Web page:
Toyota said today its annual net profit fell for the first time in five years, with the Japanese automaker unexpectedly warning of more declines as a stronger yen takes a bite out of its bottom line.
Toyota said today its annual net profit fell for the first time in five years, with the Japanese automaker unexpectedly warning of more declines as a stronger yen takes a bite out of its bottom line. The Corolla and Prius hybrid maker posted a profit of 1.83 trillion yen (USD 16 billion) on slightly lower revenue of 27.6 trillion yen for the recently ended year to March — well down from a record 2.31 trillion yen net profit the previous year.
Toyota, which lost its crown last year to Volkswagen as the world’s top-selling automaker, expects a net profit of 1.5 trillion yen in the current year to March 2018 — way off market expectations around 1.9 trillion yen. Vehicle sales in the past fiscal year ticked up to 10.25 million units from 10.19 million vehicles a year earlier. Unit sales in the key North American market remained flat, while Toyota registered a pick up in Europe, Japan and the rest of Asia.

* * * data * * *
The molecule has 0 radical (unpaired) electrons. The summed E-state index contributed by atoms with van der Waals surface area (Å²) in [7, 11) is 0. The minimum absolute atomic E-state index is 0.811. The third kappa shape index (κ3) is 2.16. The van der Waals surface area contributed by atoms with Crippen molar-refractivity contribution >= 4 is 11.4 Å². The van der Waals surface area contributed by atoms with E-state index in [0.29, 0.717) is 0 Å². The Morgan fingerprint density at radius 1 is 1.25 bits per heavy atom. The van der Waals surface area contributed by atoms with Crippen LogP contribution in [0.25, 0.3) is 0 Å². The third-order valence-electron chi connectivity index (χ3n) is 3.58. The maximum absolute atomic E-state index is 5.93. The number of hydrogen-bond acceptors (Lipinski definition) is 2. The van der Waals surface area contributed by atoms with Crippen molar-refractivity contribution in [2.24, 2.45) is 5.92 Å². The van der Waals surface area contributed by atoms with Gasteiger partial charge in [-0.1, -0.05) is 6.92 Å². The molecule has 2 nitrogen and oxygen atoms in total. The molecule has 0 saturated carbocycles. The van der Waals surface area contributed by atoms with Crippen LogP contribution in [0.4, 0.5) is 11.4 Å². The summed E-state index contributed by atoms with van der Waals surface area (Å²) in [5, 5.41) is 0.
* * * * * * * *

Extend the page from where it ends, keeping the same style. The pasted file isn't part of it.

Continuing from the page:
Demand dropped in Central and South America, Africa and the Middle East, it said. Japanese exporters, including major automakers like Toyota and Nissan, have benefited in recent years from a sharp drop in the yen. A weaker yen boosts the bottom line by making their products relatively less expensive overseas, while inflating the value of profits earned abroad.
But this past fiscal year has seen sharp moves in the currency, with the Japanese unit surging after Britain’s shock vote to exit the European Union boosted demand for the yen as a safe haven currency.
The trend briefly reversed course after billionaire Donald Trump’s November US presidential election win fanned expectations that his big-spending, tax-cutting agenda would fire up inflation and push the Federal Reserve to hike interest rates. A rate hike tends to lift the dollar against other currencies.